And as I walked the length of the park, counting zebras, impalas, and kudu, I discovered that I wasn’t walking anything close to a straight line when I bumped into another counter, who should have been at minimum 20 meters to my left.

We began chatting, and he revealed that, in addition to training wildlife guides (one of whom was leading that morning’s park census) he led tourist safaris. He seemed knowledgeable and friendly, and appropriately chagrined at the pathetic outcome of the census (from where we walked, we could see several other bunches of counters, which meant the result would be totally invalid).

The prices he quoted seemed ridiculously high, until I realized he was talking about pula instead of dollars, and so I took his contact information and brought it back to G and D at the camp.

We liked his prices and his promises (two days, one night, in Moremi, a traditional mokoro trip at Mboma Island) and we liked that he was a local, as opposed to the South Africans who seemed to own all the other budget companies.

There were some warning signs that we ignored (all of a sudden, it seemed, we had to pay our own park fees; it wasn’t okay to pay in dollars after all; he didn’t have the itinerary ready when he said he would) but we swallowed our doubts, paid in advance, and got ourselves to the gate at our agreed departure time: 4 am.

It is SERIOUSLY cold at 4 am in Botswana. All of the day’s heat has dissipated, and sunrise isn’t for another three hours. I was wearing long sleeves, two layers of fleece, and a wool hat, and I was still shivering.

And our guide? Didn’t show up until 5:30.

Five. Thirty.

We? Were not pleased.

He made his apologies and excuses, offered us a significant refund (to be paid on Monday—how could we be so naïve?), and convinced us to continue with the trip.

So off we went, to run several last minute errands for him, to pick up cigarettes for the driver, to pick up his trainees and assistant guide (who had overslept and weren’t ready, even though we were nearly 2 hours late), and finally, FINALLY, were on our way.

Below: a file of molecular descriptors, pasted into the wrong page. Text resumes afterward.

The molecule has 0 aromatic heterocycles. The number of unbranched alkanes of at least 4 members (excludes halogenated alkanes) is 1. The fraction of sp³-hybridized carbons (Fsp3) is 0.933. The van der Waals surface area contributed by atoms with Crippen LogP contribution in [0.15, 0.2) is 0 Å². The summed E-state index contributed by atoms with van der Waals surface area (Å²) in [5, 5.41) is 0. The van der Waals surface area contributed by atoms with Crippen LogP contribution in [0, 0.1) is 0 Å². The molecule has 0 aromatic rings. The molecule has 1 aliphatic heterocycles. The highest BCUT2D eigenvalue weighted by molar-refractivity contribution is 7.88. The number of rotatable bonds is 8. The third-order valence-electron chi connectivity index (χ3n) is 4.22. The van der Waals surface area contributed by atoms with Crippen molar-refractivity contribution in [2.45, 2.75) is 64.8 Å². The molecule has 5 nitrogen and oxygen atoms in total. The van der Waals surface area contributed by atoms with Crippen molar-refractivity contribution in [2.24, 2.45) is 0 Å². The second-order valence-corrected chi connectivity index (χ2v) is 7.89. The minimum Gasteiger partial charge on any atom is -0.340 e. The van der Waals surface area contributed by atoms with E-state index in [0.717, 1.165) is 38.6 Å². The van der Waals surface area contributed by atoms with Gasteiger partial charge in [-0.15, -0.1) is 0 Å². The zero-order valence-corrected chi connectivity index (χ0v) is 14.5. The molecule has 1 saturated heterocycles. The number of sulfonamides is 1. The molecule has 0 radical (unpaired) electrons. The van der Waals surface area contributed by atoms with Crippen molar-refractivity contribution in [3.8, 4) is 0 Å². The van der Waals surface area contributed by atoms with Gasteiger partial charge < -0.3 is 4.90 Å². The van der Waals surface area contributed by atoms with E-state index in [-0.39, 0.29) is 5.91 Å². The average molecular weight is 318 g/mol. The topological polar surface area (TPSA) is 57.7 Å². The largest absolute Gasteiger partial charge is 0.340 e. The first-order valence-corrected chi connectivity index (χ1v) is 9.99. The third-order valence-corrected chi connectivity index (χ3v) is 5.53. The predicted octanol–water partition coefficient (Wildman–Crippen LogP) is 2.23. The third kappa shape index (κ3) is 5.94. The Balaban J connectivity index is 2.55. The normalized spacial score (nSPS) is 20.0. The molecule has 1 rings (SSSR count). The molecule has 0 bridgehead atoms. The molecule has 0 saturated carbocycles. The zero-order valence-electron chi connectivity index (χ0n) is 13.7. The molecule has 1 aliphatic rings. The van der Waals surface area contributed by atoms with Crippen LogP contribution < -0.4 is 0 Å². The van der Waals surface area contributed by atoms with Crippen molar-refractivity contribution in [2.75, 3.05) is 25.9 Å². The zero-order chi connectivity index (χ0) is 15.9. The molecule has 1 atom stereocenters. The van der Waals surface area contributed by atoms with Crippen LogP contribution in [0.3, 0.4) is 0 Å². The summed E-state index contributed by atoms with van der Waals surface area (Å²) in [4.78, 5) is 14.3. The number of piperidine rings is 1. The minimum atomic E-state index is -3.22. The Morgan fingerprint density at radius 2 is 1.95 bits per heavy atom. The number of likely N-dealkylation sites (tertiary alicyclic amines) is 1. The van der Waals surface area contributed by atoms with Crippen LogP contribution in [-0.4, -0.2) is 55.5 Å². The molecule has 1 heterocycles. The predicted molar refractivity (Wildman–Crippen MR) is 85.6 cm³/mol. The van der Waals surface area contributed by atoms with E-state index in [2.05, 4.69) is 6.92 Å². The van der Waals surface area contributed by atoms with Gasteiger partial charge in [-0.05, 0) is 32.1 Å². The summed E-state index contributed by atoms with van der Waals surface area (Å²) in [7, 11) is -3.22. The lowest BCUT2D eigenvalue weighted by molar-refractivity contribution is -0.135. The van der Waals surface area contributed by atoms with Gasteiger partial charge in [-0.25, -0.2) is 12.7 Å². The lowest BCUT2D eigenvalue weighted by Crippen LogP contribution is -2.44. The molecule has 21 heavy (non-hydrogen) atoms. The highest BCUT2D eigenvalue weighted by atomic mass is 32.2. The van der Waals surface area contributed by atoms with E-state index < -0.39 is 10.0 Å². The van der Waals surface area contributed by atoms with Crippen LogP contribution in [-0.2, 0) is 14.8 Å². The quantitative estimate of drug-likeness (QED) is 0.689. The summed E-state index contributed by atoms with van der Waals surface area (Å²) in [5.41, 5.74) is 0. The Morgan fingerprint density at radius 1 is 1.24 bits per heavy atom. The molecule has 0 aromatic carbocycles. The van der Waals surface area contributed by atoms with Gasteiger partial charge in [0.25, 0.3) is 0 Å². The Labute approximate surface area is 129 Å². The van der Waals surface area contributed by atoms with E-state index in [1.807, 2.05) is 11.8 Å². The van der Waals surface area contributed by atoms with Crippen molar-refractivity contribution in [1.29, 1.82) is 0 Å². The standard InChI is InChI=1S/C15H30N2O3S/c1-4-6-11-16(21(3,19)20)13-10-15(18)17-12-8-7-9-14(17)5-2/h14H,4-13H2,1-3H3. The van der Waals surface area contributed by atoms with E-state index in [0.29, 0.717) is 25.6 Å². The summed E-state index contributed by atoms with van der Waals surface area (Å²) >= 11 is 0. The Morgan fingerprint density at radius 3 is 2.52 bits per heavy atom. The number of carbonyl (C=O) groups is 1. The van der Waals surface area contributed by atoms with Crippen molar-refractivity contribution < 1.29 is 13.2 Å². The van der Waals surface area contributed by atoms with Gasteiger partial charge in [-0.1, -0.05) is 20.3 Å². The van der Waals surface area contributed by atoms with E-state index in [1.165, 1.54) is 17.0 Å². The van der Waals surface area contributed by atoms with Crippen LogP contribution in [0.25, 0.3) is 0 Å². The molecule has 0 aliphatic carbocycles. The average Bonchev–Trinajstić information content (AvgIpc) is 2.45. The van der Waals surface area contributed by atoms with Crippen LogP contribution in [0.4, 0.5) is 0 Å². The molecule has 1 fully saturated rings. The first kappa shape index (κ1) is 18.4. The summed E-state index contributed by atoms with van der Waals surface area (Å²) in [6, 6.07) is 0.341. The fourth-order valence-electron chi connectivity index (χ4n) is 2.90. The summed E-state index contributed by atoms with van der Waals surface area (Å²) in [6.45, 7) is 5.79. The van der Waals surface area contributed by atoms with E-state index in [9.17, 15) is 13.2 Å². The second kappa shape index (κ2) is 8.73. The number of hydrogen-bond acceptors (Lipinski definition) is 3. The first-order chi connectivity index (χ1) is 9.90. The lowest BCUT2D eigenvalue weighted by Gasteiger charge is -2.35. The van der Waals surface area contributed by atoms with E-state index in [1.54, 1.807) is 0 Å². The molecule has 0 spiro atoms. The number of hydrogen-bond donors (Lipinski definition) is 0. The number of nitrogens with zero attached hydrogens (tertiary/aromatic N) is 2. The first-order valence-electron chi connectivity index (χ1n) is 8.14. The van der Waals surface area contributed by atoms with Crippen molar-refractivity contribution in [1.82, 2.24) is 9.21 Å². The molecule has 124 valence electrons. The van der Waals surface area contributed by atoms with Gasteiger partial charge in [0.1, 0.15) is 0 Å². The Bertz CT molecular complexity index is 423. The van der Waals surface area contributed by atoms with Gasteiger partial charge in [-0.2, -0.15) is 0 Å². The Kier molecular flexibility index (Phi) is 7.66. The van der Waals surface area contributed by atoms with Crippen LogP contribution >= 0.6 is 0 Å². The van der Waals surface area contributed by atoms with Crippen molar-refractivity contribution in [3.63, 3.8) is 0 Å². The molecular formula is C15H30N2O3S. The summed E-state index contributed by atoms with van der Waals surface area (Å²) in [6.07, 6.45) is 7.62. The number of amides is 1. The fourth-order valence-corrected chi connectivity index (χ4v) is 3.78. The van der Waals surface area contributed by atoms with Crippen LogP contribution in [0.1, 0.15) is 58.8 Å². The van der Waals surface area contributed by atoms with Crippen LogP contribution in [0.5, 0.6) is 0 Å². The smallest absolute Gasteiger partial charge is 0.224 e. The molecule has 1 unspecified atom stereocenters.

The day went passably well. He didn’t always seem to understand what we were saying or have appropriate replies to our questions, and his trainees needed to cook a full hot lunch (it took 2 hours) rather than having a quick, cold lunch, as we’d agreed to earlier and brought for ourselves, but on the whole, we were beginning to forgive him for his lateness.

Then, after our abbreviated afternoon game drive (see: lateness; long lunch, above), we returned to camp to find all of our belongings strewn in the dirt, and long tears in D’s brand new tent.

The baboons, they had attacked.

Guide Asshat: “I knew I should have left someone back here to stand guard.”

Hmmm. You think?

After dinner and a lengthy argument to convince his lazy-ass driver to take us to the bathroom (we were forbidden to walk alone or to go to into the bush because of predators, but you would have thought we were asking the driver for a kidney, instead of for him to, you know, do his JOB), we were hit with the worst news.

Guide Asshat: “So this is a holiday weekend and there are no more bookings available for the mokoro tomorrow. Plus, it turns out that we have to be out of the park by 11 am, so we wouldn’t have had time to go there anyway. It takes 4 hours to get from here to the gate. We’ll have to leave first thing in the morning.”

Uh, what? We had agreed to a TWO day trip. We had paid for a TWO day trip. And our itinerary clearly included a mokoro trip on the morning of day TWO.

Gah.

It’s funny. I was so angry at the time, but I can’t even manage to channel that outrage to write this. It was such an utter failure: he was late, incompetent, and completely reneged on every agreement we had made. But we were still in Moremi, it was beautiful, and there were elephants. I have pictures of the elephants.

There were further indignities the next day, as when he took us to a campground/gift shop for “cultural tourism” (what?) and when he demanded time after time that we take his picture in various poses and backgrounds (yeah, right), but I was beyond thrilled when we finally got back “home” (it hadn’t felt so much like home before we left on that disastrous trip), where our Batswana friends were excited to see us and Ras was cooking lunch.

The only thing left was to get our 900 pula refund for the parts of the trip that didn’t happen. He was supposed to come on Tuesday morning at 7 am.

Raise your hand if you think he showed up.

Stay tuned as the saga continues…

1 Comments:

Blogger Flatman said...

Too bad that didn't go so well...but it sounds like you had the trip of a lifetime anyway!

I am glad you met new friends and had fun. The fact that you would go back is a testament that you had a good trip!

Oh, and way to go on getting back to the running so fast. I am impressed!

4:56 PM